In the mid 1980s, Genesis and its spin-off projects – Phil Collins, Peter Gabriel, and Mike and the Mechanics – were enjoying hit singles galore, with hits like ‘Sledgehammer’, ‘The Living Years’, ‘Invisible Touch’, and ‘Sussudio’. But before their mid 1980’s chart dominance Genesis produced some great music in the 1970s, with their very English blend of progressive rock, 12 string guitar folk, and densely humorous lyrics.
Genesis were formed at Charterhouse School by keyboardist Tony Banks, bassist Mike Rutherford, and vocalist/flautist Peter Gabriel, while drummer Phil Collins and guitarist Steve Hackett joined in the early 1970s to complete the classic quintet. They produced a sequence of sublime albums, particularly from 1972’s Foxtrot through to 1976’s A Trick of the Tail. 1974’s The Lamb Lies Down On Broadway was the last Genesis album to feature Gabriel, whose was inspired to go solo after attending a Bruce Springsteen concert, and Collins took over on lead vocals.
The group do have some weaknesses – compared to other progressive rock acts from the era like Yes and King Crimson, they’re short on instrumental firepower, although Phil Collins is a very strong drummer. But their material is often very pretty, and they’re often shooting for beauty rather than virtuosity. Gabriel is a much stronger lyricist than the other members of the group, and his witty lyrics make the others’ efforts look generic in comparison.
Steve Hackett left the group in 1977, and I haven’t covered any of their subsequent albums after they became a three piece – I have covered Gabriel’s solo career on a separate page, and I’ve recently been enjoying Hackett’s solo career. I do recommend 1983’s Genesis as a consistent pop album. and I plan to come back and cover their other late 1970s and early 1980s albums sometime. Genesis were generally talented at writing memorable tunes, and this served them well throughout their career.
Genesis Album Reviews
Favourite Album: Foxtrot
Overlooked Gem: A Trick of the Tail
From Genesis To Revelation
Genesis’ debut album, recorded by pop Svengali Jonathan King during the group’s school holidays, is very different from their later progressive rock material; it sounds more like an imitation of The Bee Gees or the Moody Blues, with orchestration slathered over the top. King intended to create a musical version of The Bible; the Genesis part is evident in the creation references in the first few songs, but the concept rapidly devolves into generic love songs. From Genesis To Revelation ended up in the religious section of record stores and sold a ridiculously small number of copies.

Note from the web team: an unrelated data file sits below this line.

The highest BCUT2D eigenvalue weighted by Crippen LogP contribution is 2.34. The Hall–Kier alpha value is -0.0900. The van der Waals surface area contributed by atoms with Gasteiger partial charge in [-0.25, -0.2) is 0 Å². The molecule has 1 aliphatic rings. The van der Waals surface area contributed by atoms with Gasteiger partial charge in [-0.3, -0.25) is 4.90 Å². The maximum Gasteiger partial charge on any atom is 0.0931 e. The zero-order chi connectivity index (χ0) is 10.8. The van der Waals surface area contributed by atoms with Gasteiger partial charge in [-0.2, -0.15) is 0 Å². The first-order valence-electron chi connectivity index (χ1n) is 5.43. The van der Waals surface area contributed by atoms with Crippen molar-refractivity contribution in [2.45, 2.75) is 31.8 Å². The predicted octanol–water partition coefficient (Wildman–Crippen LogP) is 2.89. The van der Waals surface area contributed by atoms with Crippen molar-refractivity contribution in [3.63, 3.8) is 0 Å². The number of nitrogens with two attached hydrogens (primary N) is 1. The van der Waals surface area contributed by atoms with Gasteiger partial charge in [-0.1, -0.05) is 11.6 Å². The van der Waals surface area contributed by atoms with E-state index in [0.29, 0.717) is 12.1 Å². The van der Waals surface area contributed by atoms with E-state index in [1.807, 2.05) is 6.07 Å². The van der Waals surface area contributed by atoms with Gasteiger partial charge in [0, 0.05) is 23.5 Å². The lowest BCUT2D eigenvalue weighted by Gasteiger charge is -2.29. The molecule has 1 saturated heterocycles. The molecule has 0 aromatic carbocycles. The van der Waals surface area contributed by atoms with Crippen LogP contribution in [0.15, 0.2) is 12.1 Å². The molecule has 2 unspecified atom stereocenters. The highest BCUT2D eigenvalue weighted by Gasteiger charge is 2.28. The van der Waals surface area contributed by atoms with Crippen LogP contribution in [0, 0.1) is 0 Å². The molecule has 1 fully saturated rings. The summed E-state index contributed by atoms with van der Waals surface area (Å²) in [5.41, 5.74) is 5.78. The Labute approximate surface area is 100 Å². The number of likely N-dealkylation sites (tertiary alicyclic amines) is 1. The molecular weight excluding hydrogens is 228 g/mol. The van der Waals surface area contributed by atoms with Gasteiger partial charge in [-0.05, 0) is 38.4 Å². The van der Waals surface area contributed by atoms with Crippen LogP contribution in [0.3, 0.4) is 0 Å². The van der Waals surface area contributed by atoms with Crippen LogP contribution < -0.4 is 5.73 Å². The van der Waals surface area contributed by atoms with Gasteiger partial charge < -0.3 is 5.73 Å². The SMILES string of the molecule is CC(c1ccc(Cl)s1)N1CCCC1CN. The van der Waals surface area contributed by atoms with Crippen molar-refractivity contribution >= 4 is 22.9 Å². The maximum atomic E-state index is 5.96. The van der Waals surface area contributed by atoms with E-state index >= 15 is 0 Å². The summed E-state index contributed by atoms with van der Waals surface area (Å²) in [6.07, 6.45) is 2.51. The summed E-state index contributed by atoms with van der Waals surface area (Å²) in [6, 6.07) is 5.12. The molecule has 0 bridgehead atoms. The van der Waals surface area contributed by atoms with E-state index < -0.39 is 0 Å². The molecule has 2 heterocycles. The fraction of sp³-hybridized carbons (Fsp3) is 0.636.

But keyboardist Tony Banks and bassist Mike Rutherford were constant members of Genesis, and while the group’s style changed significantly throughout their tenure, they generally wrote good tunes, and this teenage debut is no exception. ‘One Day’ stands out with a soaring chorus, despite its sentimentality, while closer ‘A Place To Call My Own’ uses Gabriel’s resonant voice. Some reissues append the group’s two 1968 singles, which are generally stronger than the album itself; the b-side ‘One Eyed Hound’ is a highlight, while ‘A Winter’s Tale’ has another big catchy chorus.
Genesis sound like teenagers on From Genesis To Revelation, slightly awkward and yet to establish their own distinct identity, but it’s quite astounding to think that they were only in their early twenties when they recorded masterpieces like Foxtrot and The Lamb Lies Down On Broadway.
After finishing school, Peter Gabriel, Tony Banks, Mike Rutherford, Ant Phillips, and new drummer John Mayhew retreated to a remote college, where they rehearsed for 11 hours per day, living off food parcels from their parents. Despite only having three members of their classic quintet on board, Genesis already had their style figured out on Trespass. Their brand of progressive rock relies on gentle 12-string acoustic guitars, prominent organ parts, Gabriel’s croaky emotional vocals, and creative but not entirely serious lyrics based on mythology.
In terms of song writing and arrangement, the Genesis are still learning their craft on Trespass; the first side maintains a pleasant sound but tends to run together, especially in the lengthy instrumental passages, although the second half is more accomplished. The funereal ‘Dusk’ achieves an almost hymn like atmosphere with its pretty harmonies and slow feel, but the top tier track is the closing ‘The Knife’, with its uncharacteristically aggressive sound from Philips guitar runs, Gabriel’s violent lyrics, Rutherford’s busy bass lines, and Banks’ cutting organ.